Cats are a different matter. Though there is plenty of debate on the subject, some sources report that cats are, at best, extremely sensitive to essential oils. This appears to be at least partly due to the fact that, according to recent research, cats possess an enzyme that is remarkably ineffective in neutralizing certain toxins, including compounds found in some essential oils, such as phenols and thujone. (For an excellent article on the question of whether essential oils are safe for cats, click here.) Given what we have encountered in our own research, we cannot in good conscience recommend the use of essential oils on, in, or for cats of any breed or age. From what we found, virtually no long-term research has been done on the use of essential oils on or around cats, and thus, any use of essential oil on your cat should essentially be viewed as a journey into more or less uncharted territory.
Here is a list of some essential oils that are generally agreed to be toxic to cats:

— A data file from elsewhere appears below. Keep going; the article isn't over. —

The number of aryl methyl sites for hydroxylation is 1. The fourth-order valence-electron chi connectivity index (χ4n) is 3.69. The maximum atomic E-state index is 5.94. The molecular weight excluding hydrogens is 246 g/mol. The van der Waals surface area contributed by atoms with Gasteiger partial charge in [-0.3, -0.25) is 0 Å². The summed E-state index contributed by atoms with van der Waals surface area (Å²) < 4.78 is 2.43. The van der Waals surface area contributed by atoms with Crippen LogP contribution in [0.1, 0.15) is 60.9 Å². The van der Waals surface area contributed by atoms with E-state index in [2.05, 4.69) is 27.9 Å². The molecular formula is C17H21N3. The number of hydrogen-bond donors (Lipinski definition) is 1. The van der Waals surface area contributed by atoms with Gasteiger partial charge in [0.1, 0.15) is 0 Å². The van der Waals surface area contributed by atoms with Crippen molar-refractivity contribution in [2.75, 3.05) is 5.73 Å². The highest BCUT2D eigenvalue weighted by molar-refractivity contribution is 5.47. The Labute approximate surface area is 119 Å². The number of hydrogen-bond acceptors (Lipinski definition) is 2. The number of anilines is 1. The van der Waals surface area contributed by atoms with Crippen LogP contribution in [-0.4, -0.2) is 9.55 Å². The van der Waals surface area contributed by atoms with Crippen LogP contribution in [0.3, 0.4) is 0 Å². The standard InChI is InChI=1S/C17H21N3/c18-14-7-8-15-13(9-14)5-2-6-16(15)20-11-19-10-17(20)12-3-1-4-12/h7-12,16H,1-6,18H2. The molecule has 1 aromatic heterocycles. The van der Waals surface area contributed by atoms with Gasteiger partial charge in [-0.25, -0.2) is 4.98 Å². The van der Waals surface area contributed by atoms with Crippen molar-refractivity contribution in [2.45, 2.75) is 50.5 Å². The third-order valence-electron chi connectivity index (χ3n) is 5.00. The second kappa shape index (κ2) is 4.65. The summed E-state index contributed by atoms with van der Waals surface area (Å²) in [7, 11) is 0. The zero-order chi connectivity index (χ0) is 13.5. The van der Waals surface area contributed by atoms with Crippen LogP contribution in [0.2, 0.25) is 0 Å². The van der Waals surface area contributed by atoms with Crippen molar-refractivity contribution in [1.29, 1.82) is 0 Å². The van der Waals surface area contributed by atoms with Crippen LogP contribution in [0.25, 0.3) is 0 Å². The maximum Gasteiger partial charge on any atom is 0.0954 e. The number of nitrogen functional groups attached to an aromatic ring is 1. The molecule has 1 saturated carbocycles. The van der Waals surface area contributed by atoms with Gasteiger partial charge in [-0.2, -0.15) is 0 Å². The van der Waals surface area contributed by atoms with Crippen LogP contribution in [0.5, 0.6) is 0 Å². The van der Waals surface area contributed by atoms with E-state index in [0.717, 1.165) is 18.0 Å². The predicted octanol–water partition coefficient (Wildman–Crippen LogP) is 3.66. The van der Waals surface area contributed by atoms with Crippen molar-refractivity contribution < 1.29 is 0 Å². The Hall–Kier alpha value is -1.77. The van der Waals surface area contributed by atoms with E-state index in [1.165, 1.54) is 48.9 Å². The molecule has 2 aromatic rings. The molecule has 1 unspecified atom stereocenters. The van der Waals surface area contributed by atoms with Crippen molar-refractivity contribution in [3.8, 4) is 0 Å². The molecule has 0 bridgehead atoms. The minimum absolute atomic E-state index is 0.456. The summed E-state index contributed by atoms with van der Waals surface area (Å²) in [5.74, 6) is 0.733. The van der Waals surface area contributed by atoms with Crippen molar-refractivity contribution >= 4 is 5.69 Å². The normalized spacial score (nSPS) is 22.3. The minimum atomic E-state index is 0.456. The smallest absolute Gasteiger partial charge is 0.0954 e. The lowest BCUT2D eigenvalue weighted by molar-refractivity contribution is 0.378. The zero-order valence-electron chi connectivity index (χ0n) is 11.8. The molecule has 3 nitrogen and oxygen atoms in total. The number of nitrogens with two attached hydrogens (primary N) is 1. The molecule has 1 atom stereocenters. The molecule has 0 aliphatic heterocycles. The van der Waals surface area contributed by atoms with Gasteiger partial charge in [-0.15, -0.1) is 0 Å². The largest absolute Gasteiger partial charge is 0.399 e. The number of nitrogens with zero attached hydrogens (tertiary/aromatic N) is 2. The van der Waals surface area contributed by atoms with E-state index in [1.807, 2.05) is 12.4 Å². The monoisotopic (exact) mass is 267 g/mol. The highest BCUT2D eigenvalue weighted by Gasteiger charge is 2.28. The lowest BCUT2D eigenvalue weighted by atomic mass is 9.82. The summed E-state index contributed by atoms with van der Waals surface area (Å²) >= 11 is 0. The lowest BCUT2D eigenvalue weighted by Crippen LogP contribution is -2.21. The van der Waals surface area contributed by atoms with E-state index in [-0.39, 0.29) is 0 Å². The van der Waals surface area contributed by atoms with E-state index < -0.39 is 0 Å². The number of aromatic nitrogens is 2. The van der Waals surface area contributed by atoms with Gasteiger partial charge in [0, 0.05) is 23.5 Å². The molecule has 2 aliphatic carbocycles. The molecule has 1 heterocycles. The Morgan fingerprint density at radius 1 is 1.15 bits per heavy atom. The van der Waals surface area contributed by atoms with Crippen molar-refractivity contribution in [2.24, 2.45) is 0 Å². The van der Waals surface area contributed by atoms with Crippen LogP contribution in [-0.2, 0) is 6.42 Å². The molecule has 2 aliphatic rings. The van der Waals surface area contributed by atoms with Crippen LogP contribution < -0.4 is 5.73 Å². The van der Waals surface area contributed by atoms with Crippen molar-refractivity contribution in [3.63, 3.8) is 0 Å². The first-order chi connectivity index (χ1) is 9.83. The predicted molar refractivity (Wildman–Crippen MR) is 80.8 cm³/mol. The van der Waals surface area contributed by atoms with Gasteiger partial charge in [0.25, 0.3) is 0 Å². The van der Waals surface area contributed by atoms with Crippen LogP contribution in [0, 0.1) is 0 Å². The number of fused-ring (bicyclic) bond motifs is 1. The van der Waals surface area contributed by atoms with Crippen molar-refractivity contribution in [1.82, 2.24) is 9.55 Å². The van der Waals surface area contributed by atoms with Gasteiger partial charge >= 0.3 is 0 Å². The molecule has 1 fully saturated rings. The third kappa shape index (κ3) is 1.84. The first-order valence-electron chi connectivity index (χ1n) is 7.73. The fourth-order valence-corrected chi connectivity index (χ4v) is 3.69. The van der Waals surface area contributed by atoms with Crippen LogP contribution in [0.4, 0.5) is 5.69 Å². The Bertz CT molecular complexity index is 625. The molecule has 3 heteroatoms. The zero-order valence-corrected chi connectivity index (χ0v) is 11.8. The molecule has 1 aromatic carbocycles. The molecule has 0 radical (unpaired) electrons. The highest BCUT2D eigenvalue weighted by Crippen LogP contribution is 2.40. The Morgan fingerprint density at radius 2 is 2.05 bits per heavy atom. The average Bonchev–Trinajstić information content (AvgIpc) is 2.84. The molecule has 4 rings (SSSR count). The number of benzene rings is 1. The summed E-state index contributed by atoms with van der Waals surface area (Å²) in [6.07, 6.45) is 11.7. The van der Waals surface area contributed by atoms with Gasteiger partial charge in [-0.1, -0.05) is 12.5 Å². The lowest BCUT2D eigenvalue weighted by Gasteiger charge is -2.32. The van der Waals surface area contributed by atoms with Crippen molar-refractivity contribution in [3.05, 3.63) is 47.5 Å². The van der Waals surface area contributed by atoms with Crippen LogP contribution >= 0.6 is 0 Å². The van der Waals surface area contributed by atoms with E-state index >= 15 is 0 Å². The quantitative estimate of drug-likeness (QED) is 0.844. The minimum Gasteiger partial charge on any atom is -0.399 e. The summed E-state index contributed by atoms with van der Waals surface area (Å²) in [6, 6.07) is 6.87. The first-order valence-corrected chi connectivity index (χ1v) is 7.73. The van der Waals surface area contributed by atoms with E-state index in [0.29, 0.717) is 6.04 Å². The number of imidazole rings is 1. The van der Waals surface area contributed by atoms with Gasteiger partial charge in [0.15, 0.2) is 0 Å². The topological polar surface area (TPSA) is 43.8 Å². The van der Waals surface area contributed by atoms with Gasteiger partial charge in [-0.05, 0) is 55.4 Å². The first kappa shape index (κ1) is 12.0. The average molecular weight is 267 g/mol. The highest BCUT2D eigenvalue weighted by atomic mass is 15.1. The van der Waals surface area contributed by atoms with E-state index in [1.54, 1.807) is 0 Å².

If you do decide to use an essential oil on your pet, there are a few things to keep in mind. For one, great care should be used. Essential oils should be heavily diluted — remember, most pets have far less body mass than their owners, and will be much more sensitive to even a heavy dilution. In many cases, a hydrosol may be a better choice than an essential oil, as hydrosols are less concentrated. Additionally, since your pet cannot verbally communicate to you that they may be experiencing a toxic reaction to an essential oil (or anything else, for that matter), it is the owner’s responsibility to pay close attention to the behaviors of their animal(s) when introducing an essential oil. Signs of possible toxicity include:
– Change in sleeping or eating habits
– Behavioral changes (lack of energy, lethargy, disinterest in activities they previously were eager to engage in)